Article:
1. The activities of the two key enzymes involved in glutamine metabolism, glutaminase and glutamine synthetase, were measured in mucosal biopsies taken from different sites throughout the human gastrointestinal tract, from oesophagus to rectum.
2. The specific activity of glutamine synthetase was highest in the stomach (4.5 nmol glutamine formed per minute per mg of protein), but both small and large intestine and the oesophagus had little synthesizing capacity (less than 0.3 nmol of glutamine formed per minute per mg of protein).
3. Glutaminase specific activity was highest in the small intestine (53 nmol glutamate formed per minute per mg of protein by duodenal mucosa), intermediate in the large intestine and lowest in the oesophagus and stomach (less than 13 nmol of glutamate formed per minute per mg of protein).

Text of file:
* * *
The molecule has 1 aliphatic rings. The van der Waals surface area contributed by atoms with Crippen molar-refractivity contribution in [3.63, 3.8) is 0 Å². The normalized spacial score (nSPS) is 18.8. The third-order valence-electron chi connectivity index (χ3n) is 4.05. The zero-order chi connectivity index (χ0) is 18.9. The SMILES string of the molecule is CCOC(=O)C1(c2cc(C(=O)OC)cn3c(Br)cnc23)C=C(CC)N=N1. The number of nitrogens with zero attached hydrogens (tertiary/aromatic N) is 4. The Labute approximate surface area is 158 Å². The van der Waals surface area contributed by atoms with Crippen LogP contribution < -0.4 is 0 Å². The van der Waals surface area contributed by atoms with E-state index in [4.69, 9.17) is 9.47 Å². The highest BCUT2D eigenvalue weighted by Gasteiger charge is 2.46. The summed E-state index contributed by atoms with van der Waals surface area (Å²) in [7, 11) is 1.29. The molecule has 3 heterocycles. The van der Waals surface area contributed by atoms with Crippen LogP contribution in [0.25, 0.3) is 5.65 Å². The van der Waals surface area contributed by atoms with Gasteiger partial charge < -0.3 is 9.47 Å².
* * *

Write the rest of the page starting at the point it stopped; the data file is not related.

4. The glutamine concentration in the mucosa was lower in the duodenum than in the colon (0.62 and 0.95 mmol/kg wet weight respectively), but both were much lower than the measured Km values of glutaminases obtained from these sites (3.8 and 4.0 mmol/kg wet weight respectively).
5. The concentration of glutamine in saliva, stomach juice, bile and duodenal juice suggests that very little glutamine passes into the gastrointestinal tract via these secretions.
6. The study provides the most complete information on the distribution of glutamine synthetase and glutaminase along the human gastrointestinal tract, and suggests that (i) both the small and large intestines have a high potential for glutamine metabolism, but little synthesizing capacity, thus both must derive their glutamine from other sources, and (ii) neither the stomach nor the oesophagus have a high glutaminase activity, although the stomach has substantial capacity to synthesize glutamine. The distribution of the enzymes along the gastrointestinal tract may help rationalize the use of glutamine for treating diseases that affect different parts of the gastrointestinal tract.